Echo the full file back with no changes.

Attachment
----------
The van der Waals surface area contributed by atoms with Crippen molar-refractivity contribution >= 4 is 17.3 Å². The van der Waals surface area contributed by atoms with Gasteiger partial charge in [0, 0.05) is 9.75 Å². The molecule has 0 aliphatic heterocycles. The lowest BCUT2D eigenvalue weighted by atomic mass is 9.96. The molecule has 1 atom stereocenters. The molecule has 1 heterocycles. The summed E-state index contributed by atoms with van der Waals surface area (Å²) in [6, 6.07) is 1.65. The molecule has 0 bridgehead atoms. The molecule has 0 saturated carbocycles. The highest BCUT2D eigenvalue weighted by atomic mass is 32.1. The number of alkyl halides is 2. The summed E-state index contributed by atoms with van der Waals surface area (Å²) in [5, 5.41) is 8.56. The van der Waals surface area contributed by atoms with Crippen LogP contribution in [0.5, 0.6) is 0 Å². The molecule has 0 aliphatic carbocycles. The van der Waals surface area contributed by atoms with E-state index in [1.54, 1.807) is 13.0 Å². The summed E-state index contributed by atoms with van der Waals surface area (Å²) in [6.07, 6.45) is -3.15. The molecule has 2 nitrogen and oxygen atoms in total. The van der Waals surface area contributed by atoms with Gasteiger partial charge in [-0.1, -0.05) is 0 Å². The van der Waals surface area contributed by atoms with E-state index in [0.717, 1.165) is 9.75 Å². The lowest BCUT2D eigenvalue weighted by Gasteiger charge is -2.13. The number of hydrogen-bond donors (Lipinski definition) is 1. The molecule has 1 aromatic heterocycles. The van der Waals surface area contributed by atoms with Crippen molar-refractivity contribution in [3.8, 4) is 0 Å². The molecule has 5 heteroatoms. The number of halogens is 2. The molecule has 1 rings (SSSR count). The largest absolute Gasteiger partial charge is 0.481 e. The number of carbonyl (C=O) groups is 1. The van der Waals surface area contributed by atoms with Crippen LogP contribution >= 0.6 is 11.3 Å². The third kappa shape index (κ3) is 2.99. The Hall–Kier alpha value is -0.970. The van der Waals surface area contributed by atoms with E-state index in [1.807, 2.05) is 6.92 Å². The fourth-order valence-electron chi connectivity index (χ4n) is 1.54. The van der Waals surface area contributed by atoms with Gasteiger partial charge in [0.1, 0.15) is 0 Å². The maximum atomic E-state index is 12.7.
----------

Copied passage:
The van der Waals surface area contributed by atoms with Crippen molar-refractivity contribution >= 4 is 17.3 Å². The van der Waals surface area contributed by atoms with Gasteiger partial charge in [0, 0.05) is 9.75 Å². The molecule has 0 aliphatic heterocycles. The lowest BCUT2D eigenvalue weighted by atomic mass is 9.96. The molecule has 1 atom stereocenters. The molecule has 1 heterocycles. The summed E-state index contributed by atoms with van der Waals surface area (Å²) in [6, 6.07) is 1.65. The molecule has 0 bridgehead atoms. The molecule has 0 saturated carbocycles. The highest BCUT2D eigenvalue weighted by atomic mass is 32.1. The number of alkyl halides is 2. The summed E-state index contributed by atoms with van der Waals surface area (Å²) in [5, 5.41) is 8.56. The van der Waals surface area contributed by atoms with Crippen LogP contribution in [0.5, 0.6) is 0 Å². The molecule has 0 aliphatic carbocycles. The van der Waals surface area contributed by atoms with E-state index in [1.54, 1.807) is 13.0 Å². The summed E-state index contributed by atoms with van der Waals surface area (Å²) in [6.07, 6.45) is -3.15. The molecule has 2 nitrogen and oxygen atoms in total. The van der Waals surface area contributed by atoms with Gasteiger partial charge in [-0.1, -0.05) is 0 Å². The van der Waals surface area contributed by atoms with E-state index in [0.717, 1.165) is 9.75 Å². The lowest BCUT2D eigenvalue weighted by Gasteiger charge is -2.13. The number of hydrogen-bond donors (Lipinski definition) is 1. The molecule has 1 aromatic heterocycles. The van der Waals surface area contributed by atoms with Crippen molar-refractivity contribution in [3.8, 4) is 0 Å². The molecule has 5 heteroatoms. The number of halogens is 2. The molecule has 1 rings (SSSR count). The largest absolute Gasteiger partial charge is 0.481 e. The number of carbonyl (C=O) groups is 1. The van der Waals surface area contributed by atoms with Crippen LogP contribution >= 0.6 is 11.3 Å². The third kappa shape index (κ3) is 2.99. The Hall–Kier alpha value is -0.970. The van der Waals surface area contributed by atoms with E-state index in [1.807, 2.05) is 6.92 Å². The fourth-order valence-electron chi connectivity index (χ4n) is 1.54. The van der Waals surface area contributed by atoms with Gasteiger partial charge in [0.1, 0.15) is 0 Å². The maximum atomic E-state index is 12.7.